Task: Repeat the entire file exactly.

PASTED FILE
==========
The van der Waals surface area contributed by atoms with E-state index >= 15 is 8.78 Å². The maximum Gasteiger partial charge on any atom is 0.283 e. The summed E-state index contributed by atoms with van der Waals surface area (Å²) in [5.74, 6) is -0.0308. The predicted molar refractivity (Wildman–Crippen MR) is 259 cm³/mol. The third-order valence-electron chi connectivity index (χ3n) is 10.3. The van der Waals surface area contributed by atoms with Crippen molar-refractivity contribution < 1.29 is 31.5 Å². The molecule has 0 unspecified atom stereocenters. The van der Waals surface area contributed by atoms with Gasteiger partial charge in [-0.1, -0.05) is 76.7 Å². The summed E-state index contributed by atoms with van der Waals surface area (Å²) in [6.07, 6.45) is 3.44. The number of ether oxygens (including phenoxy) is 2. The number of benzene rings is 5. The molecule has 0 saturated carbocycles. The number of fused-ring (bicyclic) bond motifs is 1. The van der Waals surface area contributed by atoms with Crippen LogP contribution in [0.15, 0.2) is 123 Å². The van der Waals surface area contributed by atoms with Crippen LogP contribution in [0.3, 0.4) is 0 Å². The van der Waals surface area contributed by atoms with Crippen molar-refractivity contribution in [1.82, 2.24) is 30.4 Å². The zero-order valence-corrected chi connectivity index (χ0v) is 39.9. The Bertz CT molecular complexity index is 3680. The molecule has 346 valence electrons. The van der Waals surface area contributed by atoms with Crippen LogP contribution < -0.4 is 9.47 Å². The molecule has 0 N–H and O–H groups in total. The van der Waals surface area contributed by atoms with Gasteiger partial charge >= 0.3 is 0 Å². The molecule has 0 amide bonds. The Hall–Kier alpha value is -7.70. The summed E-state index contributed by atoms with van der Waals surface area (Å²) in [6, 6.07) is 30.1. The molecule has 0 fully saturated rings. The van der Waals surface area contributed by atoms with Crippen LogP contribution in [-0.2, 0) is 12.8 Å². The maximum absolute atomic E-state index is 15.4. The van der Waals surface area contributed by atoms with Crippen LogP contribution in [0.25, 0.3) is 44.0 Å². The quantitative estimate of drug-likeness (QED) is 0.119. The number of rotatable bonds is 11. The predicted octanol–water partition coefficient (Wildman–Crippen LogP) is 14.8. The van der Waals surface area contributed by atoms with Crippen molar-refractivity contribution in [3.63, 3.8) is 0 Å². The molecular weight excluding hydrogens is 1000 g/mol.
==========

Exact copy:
The van der Waals surface area contributed by atoms with E-state index >= 15 is 8.78 Å². The maximum Gasteiger partial charge on any atom is 0.283 e. The summed E-state index contributed by atoms with van der Waals surface area (Å²) in [5.74, 6) is -0.0308. The predicted molar refractivity (Wildman–Crippen MR) is 259 cm³/mol. The third-order valence-electron chi connectivity index (χ3n) is 10.3. The van der Waals surface area contributed by atoms with Crippen molar-refractivity contribution < 1.29 is 31.5 Å². The molecule has 0 unspecified atom stereocenters. The van der Waals surface area contributed by atoms with Gasteiger partial charge in [-0.1, -0.05) is 76.7 Å². The summed E-state index contributed by atoms with van der Waals surface area (Å²) in [6.07, 6.45) is 3.44. The number of ether oxygens (including phenoxy) is 2. The number of benzene rings is 5. The molecule has 0 saturated carbocycles. The number of fused-ring (bicyclic) bond motifs is 1. The van der Waals surface area contributed by atoms with Crippen LogP contribution in [0.15, 0.2) is 123 Å². The van der Waals surface area contributed by atoms with Crippen LogP contribution in [0.3, 0.4) is 0 Å². The van der Waals surface area contributed by atoms with Crippen molar-refractivity contribution in [1.82, 2.24) is 30.4 Å². The zero-order valence-corrected chi connectivity index (χ0v) is 39.9. The Bertz CT molecular complexity index is 3680. The molecule has 346 valence electrons. The van der Waals surface area contributed by atoms with Crippen LogP contribution < -0.4 is 9.47 Å². The molecule has 0 N–H and O–H groups in total. The van der Waals surface area contributed by atoms with Gasteiger partial charge >= 0.3 is 0 Å². The molecule has 0 amide bonds. The Hall–Kier alpha value is -7.70. The summed E-state index contributed by atoms with van der Waals surface area (Å²) in [6, 6.07) is 30.1. The molecule has 0 fully saturated rings. The van der Waals surface area contributed by atoms with Crippen LogP contribution in [-0.2, 0) is 12.8 Å². The maximum absolute atomic E-state index is 15.4. The van der Waals surface area contributed by atoms with Crippen LogP contribution in [0.25, 0.3) is 44.0 Å². The quantitative estimate of drug-likeness (QED) is 0.119. The number of rotatable bonds is 11. The predicted octanol–water partition coefficient (Wildman–Crippen LogP) is 14.8. The van der Waals surface area contributed by atoms with Crippen molar-refractivity contribution in [3.63, 3.8) is 0 Å². The molecular weight excluding hydrogens is 1000 g/mol.